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Dag van de Grunneger Toal: Eem Kieken

On a windy and cold day, 17th of March 2018, warmth and joy settled in hearts of people who visited the Dag van de Grunneger Toal 2018 (Day of Groninger Language).  The Dag is actually an annual festival, held this year for the 9th time already in the Groningen Archives. Visitors of the Dag were presented the diversity and beauty of the Groninger dialect through a wide range of presentations, several stalls, typical Groninger food options (to mention but two stamppot mous and the infamous eierbal) musical performances, and, last but definitely not least, interviews by students of the course Into the Local Laboratory: Cultural Heritage from the University of Groningen (RUG). 

School print for learning Gronings at the book market of the Dag van de Grunneger Toal. (MD)
Gronings, or Grunnegs as its called by the locals, is the umbrella-term for the Friso-Saxon dialect spoken in the province of Groningen. It is a dialect with a lot of different sub-varieties (as seen on the map to the right), but it has suffered greatly under negative language attitudes in the 1960s and 1970s, causing a great decline in the transmission of Gronings since it was thought of as 'useless' and 'hindering job opportunities' (Jensma, et al., 2018). Nowadays, among younger generations, Gronings is more a cultural, or 'passive', knowledge of the language, with some researchers fearing extinction is in sight. 
Groninger Dialekte.png
Overview of the varieties of Gronings. (Wikipedia)

This fear was not apparent at the Dag of the Grunneger Toal. Coming from a non-Dutch Erasmus student, the Dag was quite the opposite. "Judging on my own experience, I can say the Day of Groninger Language is a great possibility to get acquainted with the authentic culture of Groningen. Not so much mythologised or preserved not by taught 'mediators', but by ordinary (usually, elderly) people." He is amazed by the versatility of such a, relatively, small dialect in a tiny region of the Netherlands.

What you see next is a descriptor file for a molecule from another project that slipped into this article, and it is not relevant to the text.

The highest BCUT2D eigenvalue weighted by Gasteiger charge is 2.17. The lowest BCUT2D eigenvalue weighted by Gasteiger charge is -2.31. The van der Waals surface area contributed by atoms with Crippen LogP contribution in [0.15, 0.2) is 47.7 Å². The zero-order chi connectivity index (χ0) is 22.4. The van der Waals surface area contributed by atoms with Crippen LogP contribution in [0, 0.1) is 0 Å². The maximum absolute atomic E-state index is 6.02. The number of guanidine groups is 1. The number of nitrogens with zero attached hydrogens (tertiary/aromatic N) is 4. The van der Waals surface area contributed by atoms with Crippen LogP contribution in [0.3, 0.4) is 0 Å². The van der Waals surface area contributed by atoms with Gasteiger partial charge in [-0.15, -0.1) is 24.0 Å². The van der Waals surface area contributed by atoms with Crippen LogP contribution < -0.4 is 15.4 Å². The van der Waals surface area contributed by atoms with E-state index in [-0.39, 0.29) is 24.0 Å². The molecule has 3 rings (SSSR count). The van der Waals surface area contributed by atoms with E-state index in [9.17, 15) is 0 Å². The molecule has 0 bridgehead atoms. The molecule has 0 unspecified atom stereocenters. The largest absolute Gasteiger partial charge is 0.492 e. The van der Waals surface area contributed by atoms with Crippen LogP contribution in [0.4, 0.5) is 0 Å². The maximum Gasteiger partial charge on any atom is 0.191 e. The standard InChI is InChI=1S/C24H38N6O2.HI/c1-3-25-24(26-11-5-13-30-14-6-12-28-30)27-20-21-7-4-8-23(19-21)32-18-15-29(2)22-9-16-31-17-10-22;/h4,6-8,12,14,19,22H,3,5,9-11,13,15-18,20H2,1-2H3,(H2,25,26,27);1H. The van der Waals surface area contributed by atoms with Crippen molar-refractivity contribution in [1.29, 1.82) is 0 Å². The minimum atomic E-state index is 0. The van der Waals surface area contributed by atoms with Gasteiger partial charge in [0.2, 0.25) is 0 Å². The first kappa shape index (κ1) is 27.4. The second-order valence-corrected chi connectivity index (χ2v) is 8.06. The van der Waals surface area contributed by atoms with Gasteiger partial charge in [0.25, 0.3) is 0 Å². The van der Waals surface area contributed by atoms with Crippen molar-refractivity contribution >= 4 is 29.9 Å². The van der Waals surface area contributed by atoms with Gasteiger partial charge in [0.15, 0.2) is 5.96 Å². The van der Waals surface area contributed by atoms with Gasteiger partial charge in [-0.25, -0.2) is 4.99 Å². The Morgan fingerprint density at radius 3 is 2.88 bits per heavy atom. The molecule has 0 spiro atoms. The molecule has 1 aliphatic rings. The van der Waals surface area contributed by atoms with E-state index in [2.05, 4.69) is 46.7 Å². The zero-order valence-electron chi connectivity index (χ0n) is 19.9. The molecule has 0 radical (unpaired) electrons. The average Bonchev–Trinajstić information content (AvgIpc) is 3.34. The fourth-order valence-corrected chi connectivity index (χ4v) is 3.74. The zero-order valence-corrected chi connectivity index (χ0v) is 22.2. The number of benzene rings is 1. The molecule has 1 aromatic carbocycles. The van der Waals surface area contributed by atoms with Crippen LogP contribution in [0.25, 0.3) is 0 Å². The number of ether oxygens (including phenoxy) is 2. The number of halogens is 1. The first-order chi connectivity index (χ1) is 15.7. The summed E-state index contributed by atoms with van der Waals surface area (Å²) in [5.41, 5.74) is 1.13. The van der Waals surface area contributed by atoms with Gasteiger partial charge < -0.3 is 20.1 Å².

As a group of four, we profited of the Dag van de Grunneger Toal as an opportunity to carry out fieldwork by means of interviewing visitors. These interviews made use of self-assessment in Grunnegs and questions on their language ideologies and opinions on Gronings and Groningers (locals). At the end the participants had to do a picture-naming task, a quick count to 10 and read a short list of local words. This way, participants could test their knowledge of Gronings. We interviewed more than ten people on the Dag. Most participants were older that 65, and rated themselves high on their Gronings proficiency. The results were filmed and streamed during the Dag itself, after which a master student of the Master Multilingualism (also from the RUG) will further analyse them for her own research.

Enjoying ourselves at the Dag. (KK)
What was striking about the interviews was the clear trend towards speaking Gronings in private spheres (e.g. family and friends) and speaking in ABN ('Algemeen Beschaafd Nederlands', or Standard Dutch) to strangers or at work, all naming 'mutual intelligibility' as an important factor in determining language choice. In line with our knowledge of local dialects, the participants also shared that few spoke in dialect with their children, with most reporting that their children did have a passive command of the language. One woman reported, that she did not speak Gronnings with her children when they were young but did now speak it with her grandchild, to keep the language alive. While 'self-report' can be useful to indicate overt language attitudes, they are only to some extend accurate in revealing the 'true', or 'actual', linguistic practices of people. There is often a big difference between what people say and what they do. The second part of the interview took care of this with the picture-naming task, quick count, and the reading task. Especially, the older participants were very good at naming the Groninger names of the pictures, usually giving both the Dutch and Gronings term. When confronted with a picture of trousers, one man said: "I always say 'broek', but I know they used to call them 'boksem'" (translated from Gronings).

Overall, the Dag was a great experience where we had a lot of fun. We did great interviews with wonderful people, tasted wonderful local food (we recommend stamppot mous with rookworst to everyone), visited the book market, and, were lucky enough to meet (and interview) famous Groninger singer 'Rooie Rinus'. Lastly, we went to an interesting lecture about the Future of Gronings (Toukomst van het Grunnegs) by our own professor Goffe Jensma, Marlene Bakker (a Groninger singer), and poet Jan Glas. All in all, we learned a lot and very much look forward to next year. Moi!



Jensma, Goffe, Marlene Bakker, and Jan Glas. "Toukomst van het Grunnegs". Lezing. Groninger Archieven (17 March, 2018). 


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